ISLAMABAD: The International Monetary Fund has announced that it would consider Islamabad’s request for financial assistance under IMF’s Rapid Financing Instrument (RFI) facility to shore up the country’s foreign exchange reserves and budgetary support in the wake of the adverse impact of the coronavirus pandemic on its economy.
“Our team is working expeditiously to respond to this request so that a proposal can be considered by the IMF’s executive board as soon as possible,” said IMF Managing Director Kristalina Georgieva in a statement released to the media by the Fund’s Islamabad-based office on Friday.
On the sidelines of the government economic team’s media briefing on March 25, Adviser to the Prime Minister on Finance Dr Hafeez Shaikh had announced that Pakistan had arranged about $4 billion additional financial assistance from multilateral lending and aid agencies, including $1.4bn additional funds from the IMF. Soon after the announcement, Ms Georgieva has confirmed Pakistan’s request for financial assistance under the RFI to ensure prompt and adequate relief to the people and the economy. This emergency financing, the IMF chief said, would allow the government to address additional and urgent balance of payments needs and support policies that would make it possible to direct funds swiftly to the country’s most affected sectors, including social protection, daily-wage earners and the healthcare system.
On March 4, the IMF had announced that it would support vulnerable countries with different lending facilities, including through rapid-disbursing emergency financing, which could amount up to $50 billion for low-income and emerging markets. Of this, $10bn is available at zero interest for the poorest members through the Rapid Credit Facility (RCF).
It is worth mentioning that Pakistan’s additional financing request is not being considered through the RCF which attracts zero interest rate. The financial assistance provided under the RFI is subject to the same financing terms as the Stand-By Arrangement.
Fund chief says emergency financing will allow government to address urgent balance of payments needs and support policies
Ms Georgieva also spoke about the current IMF programme and its outcome. “The authorities have continued their reform efforts to address Pakistan’s economic challenges, but progress is being threatened by the devastating effects of the Covid-19 outbreak and the deterioration in global economic and financial conditions,” she said.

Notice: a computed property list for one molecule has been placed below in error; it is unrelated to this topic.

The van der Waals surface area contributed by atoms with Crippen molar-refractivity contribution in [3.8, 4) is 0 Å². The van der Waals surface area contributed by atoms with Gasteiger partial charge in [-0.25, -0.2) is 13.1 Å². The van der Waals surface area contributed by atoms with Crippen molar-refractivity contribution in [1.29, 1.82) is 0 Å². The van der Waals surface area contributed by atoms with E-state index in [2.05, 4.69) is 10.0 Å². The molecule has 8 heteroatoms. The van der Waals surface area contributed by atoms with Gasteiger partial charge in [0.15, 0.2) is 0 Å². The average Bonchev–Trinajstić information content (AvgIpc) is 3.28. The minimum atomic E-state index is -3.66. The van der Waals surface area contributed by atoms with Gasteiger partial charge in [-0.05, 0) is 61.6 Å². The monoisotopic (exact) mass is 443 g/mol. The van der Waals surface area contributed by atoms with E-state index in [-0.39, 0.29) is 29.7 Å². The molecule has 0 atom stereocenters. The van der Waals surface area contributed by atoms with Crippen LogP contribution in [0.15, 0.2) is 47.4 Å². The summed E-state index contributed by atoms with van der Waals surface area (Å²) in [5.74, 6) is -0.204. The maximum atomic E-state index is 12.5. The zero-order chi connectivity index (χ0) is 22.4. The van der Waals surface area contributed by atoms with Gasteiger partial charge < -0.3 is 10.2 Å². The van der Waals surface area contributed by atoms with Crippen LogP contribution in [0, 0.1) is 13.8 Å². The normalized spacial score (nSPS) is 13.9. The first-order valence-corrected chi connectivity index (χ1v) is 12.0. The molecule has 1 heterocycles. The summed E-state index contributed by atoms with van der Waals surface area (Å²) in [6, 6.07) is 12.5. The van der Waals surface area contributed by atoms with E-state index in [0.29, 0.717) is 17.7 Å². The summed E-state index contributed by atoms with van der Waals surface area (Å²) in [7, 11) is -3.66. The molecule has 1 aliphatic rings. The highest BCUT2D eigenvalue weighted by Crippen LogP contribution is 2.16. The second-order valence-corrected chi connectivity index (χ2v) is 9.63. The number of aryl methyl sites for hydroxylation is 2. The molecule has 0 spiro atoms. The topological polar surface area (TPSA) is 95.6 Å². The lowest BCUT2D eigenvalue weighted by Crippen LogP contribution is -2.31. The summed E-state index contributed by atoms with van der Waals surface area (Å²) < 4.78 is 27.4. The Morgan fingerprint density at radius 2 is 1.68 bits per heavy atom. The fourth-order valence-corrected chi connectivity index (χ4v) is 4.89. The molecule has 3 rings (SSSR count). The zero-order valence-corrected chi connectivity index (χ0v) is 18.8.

She said Prime Minister Imran Khan and his government had swiftly approved an economic stimulus package aimed at containing the spread of coronavirus and providing support to the affected families and businesses. Similarly, the State Bank of Pakistan has adopted a timely set of measures, including lowering of the policy rate, new refinancing facilities to support the flow of credit, and temporary regulatory relief measures.
“In parallel, the authorities have reaffirmed their commitment to the reform policies included in the current arrangement under the Extended Fund Facility (EFF). These reforms are crucial to boost Pakistan’s growth potential to deliver broad-based benefits for all Pakistanis, especially the most vulnerable segments of the population,” the IMF chief said in the statement.
“The Fund stands ready to continue to support the authorities’ efforts to implement much-needed economic and structural reforms aimed at fostering strong and sustainable growth,” it added.
The IMF has replied to a series of questions posted on its website seeking details of the support facilities for the vulnerable countries.
As per replies, the IMF has two facilities — Rapid Credit Facility created in 2009 and Rapid Financing Instrument set up in 2011 — that provide emergency financial assistance to member countries without the need to have a full-fledged programme in place. These loans can be disbursed very quickly to assist member countries in implementing policies to address emergencies such as coronavirus.
The financing under the RCF is available to low-income countries. It carries a zero interest rate, has a grace period of five-and-a-half years, and a final maturity of 10 years. Members have used this facility 29 times, including last year for Mozambique in the wake of Cyclone Idai and in 2014-15 for Guinea and Liberia to confront the Ebola outbreak.
The financial assistance provided under the RFI is subject to the same financing terms as the Stand-By Arrangement (interest rates are currently about 1½pc), and should be repaid within 3¼ to 5 years. Members have used this facility five times – for instance, in 2016, the IMF provided an RFI emergency loan to Ecuador after one of the strongest earthquakes in decades.
Published in Dawn, March 28th, 2020